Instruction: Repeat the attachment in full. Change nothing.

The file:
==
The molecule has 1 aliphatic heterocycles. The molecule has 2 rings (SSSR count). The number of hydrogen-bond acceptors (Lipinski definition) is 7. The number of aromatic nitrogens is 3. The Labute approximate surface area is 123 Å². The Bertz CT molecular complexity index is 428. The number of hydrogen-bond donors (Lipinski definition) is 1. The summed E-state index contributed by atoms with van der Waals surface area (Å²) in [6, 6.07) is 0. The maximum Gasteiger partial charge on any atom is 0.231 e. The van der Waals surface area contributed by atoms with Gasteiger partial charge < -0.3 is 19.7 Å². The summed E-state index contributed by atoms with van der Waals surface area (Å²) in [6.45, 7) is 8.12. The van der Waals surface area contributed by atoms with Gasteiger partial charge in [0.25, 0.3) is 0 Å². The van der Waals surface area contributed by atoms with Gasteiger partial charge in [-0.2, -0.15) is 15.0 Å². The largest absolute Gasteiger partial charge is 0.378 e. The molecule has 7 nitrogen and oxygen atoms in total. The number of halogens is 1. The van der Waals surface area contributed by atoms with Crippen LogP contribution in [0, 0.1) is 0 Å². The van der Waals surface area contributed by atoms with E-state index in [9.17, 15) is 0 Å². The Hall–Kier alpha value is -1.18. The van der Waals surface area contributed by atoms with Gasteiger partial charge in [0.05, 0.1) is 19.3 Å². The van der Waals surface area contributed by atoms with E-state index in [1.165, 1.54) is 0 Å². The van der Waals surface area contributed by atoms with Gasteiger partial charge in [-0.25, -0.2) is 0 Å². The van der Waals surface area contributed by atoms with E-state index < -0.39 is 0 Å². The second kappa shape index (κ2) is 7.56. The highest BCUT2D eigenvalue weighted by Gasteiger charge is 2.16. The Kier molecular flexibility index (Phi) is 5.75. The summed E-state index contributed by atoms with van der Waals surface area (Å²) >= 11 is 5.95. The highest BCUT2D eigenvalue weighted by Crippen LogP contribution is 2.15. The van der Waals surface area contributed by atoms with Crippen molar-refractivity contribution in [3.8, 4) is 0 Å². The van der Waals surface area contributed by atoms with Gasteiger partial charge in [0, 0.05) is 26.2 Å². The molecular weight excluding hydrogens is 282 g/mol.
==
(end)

The molecule has 1 aliphatic heterocycles. The molecule has 2 rings (SSSR count). The number of hydrogen-bond acceptors (Lipinski definition) is 7. The number of aromatic nitrogens is 3. The Labute approximate surface area is 123 Å². The Bertz CT molecular complexity index is 428. The number of hydrogen-bond donors (Lipinski definition) is 1. The summed E-state index contributed by atoms with van der Waals surface area (Å²) in [6, 6.07) is 0. The maximum Gasteiger partial charge on any atom is 0.231 e. The van der Waals surface area contributed by atoms with Gasteiger partial charge < -0.3 is 19.7 Å². The summed E-state index contributed by atoms with van der Waals surface area (Å²) in [6.45, 7) is 8.12. The van der Waals surface area contributed by atoms with Gasteiger partial charge in [0.25, 0.3) is 0 Å². The van der Waals surface area contributed by atoms with Gasteiger partial charge in [-0.2, -0.15) is 15.0 Å². The largest absolute Gasteiger partial charge is 0.378 e. The molecule has 7 nitrogen and oxygen atoms in total. The number of halogens is 1. The van der Waals surface area contributed by atoms with Crippen LogP contribution in [0, 0.1) is 0 Å². The van der Waals surface area contributed by atoms with E-state index in [9.17, 15) is 0 Å². The Hall–Kier alpha value is -1.18. The van der Waals surface area contributed by atoms with Gasteiger partial charge in [0.05, 0.1) is 19.3 Å². The van der Waals surface area contributed by atoms with E-state index in [1.165, 1.54) is 0 Å². The van der Waals surface area contributed by atoms with Gasteiger partial charge in [-0.25, -0.2) is 0 Å². The van der Waals surface area contributed by atoms with E-state index < -0.39 is 0 Å². The second kappa shape index (κ2) is 7.56. The highest BCUT2D eigenvalue weighted by Gasteiger charge is 2.16. The Kier molecular flexibility index (Phi) is 5.75. The summed E-state index contributed by atoms with van der Waals surface area (Å²) >= 11 is 5.95. The highest BCUT2D eigenvalue weighted by Crippen LogP contribution is 2.15. The van der Waals surface area contributed by atoms with Crippen molar-refractivity contribution in [3.8, 4) is 0 Å². The van der Waals surface area contributed by atoms with Gasteiger partial charge in [0, 0.05) is 26.2 Å². The molecular weight excluding hydrogens is 282 g/mol.